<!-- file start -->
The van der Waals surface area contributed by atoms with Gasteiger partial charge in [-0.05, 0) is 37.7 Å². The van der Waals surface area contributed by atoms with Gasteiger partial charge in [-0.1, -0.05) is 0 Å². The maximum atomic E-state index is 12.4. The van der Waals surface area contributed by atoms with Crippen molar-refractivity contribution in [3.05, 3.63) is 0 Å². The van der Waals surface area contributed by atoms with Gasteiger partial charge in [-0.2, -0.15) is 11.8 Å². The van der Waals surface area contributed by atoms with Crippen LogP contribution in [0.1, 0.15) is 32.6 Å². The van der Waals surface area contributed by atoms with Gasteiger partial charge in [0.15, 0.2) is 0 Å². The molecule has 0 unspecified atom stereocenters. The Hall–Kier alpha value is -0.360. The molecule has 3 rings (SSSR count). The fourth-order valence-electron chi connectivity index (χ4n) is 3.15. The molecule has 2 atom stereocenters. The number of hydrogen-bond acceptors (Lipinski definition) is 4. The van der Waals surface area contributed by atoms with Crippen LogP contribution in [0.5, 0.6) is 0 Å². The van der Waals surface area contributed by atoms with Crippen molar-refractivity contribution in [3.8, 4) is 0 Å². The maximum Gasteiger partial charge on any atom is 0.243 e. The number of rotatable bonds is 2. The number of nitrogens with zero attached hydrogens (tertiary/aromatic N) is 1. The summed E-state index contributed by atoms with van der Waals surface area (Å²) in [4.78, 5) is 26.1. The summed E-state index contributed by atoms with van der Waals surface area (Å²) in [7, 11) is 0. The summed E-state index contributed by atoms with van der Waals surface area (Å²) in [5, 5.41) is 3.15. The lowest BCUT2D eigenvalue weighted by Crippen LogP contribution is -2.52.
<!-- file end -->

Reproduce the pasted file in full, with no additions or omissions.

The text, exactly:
The van der Waals surface area contributed by atoms with Gasteiger partial charge in [-0.05, 0) is 37.7 Å². The van der Waals surface area contributed by atoms with Gasteiger partial charge in [-0.1, -0.05) is 0 Å². The maximum atomic E-state index is 12.4. The van der Waals surface area contributed by atoms with Crippen molar-refractivity contribution in [3.05, 3.63) is 0 Å². The van der Waals surface area contributed by atoms with Gasteiger partial charge in [-0.2, -0.15) is 11.8 Å². The van der Waals surface area contributed by atoms with Crippen LogP contribution in [0.1, 0.15) is 32.6 Å². The van der Waals surface area contributed by atoms with Gasteiger partial charge in [0.15, 0.2) is 0 Å². The molecule has 0 unspecified atom stereocenters. The Hall–Kier alpha value is -0.360. The molecule has 3 rings (SSSR count). The fourth-order valence-electron chi connectivity index (χ4n) is 3.15. The molecule has 2 atom stereocenters. The number of hydrogen-bond acceptors (Lipinski definition) is 4. The van der Waals surface area contributed by atoms with Crippen LogP contribution in [0.5, 0.6) is 0 Å². The van der Waals surface area contributed by atoms with Crippen molar-refractivity contribution in [3.8, 4) is 0 Å². The maximum Gasteiger partial charge on any atom is 0.243 e. The number of rotatable bonds is 2. The number of nitrogens with zero attached hydrogens (tertiary/aromatic N) is 1. The summed E-state index contributed by atoms with van der Waals surface area (Å²) in [4.78, 5) is 26.1. The summed E-state index contributed by atoms with van der Waals surface area (Å²) in [7, 11) is 0. The summed E-state index contributed by atoms with van der Waals surface area (Å²) in [5, 5.41) is 3.15. The lowest BCUT2D eigenvalue weighted by Crippen LogP contribution is -2.52.